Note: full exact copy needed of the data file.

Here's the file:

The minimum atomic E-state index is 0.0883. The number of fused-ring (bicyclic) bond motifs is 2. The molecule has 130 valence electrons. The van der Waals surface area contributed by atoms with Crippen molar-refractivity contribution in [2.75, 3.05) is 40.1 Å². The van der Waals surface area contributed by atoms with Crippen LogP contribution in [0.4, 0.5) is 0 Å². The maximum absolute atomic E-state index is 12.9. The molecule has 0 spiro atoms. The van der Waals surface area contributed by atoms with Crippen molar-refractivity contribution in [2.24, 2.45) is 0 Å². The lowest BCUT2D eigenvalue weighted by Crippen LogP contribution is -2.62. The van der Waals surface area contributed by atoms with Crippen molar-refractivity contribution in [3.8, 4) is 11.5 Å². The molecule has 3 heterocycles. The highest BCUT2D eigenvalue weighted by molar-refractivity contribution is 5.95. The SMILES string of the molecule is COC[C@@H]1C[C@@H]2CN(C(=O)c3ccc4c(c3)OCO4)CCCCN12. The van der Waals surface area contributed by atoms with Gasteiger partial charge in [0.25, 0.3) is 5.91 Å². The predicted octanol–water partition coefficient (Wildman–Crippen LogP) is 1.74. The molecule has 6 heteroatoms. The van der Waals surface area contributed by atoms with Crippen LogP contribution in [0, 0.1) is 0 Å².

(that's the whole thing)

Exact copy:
The minimum atomic E-state index is 0.0883. The number of fused-ring (bicyclic) bond motifs is 2. The molecule has 130 valence electrons. The van der Waals surface area contributed by atoms with Crippen molar-refractivity contribution in [2.75, 3.05) is 40.1 Å². The van der Waals surface area contributed by atoms with Crippen LogP contribution in [0.4, 0.5) is 0 Å². The maximum absolute atomic E-state index is 12.9. The molecule has 0 spiro atoms. The van der Waals surface area contributed by atoms with Crippen molar-refractivity contribution in [2.24, 2.45) is 0 Å². The lowest BCUT2D eigenvalue weighted by Crippen LogP contribution is -2.62. The van der Waals surface area contributed by atoms with Crippen molar-refractivity contribution in [3.8, 4) is 11.5 Å². The molecule has 3 heterocycles. The highest BCUT2D eigenvalue weighted by molar-refractivity contribution is 5.95. The SMILES string of the molecule is COC[C@@H]1C[C@@H]2CN(C(=O)c3ccc4c(c3)OCO4)CCCCN12. The van der Waals surface area contributed by atoms with Gasteiger partial charge in [0.25, 0.3) is 5.91 Å². The predicted octanol–water partition coefficient (Wildman–Crippen LogP) is 1.74. The molecule has 6 heteroatoms. The van der Waals surface area contributed by atoms with Crippen LogP contribution in [0, 0.1) is 0 Å².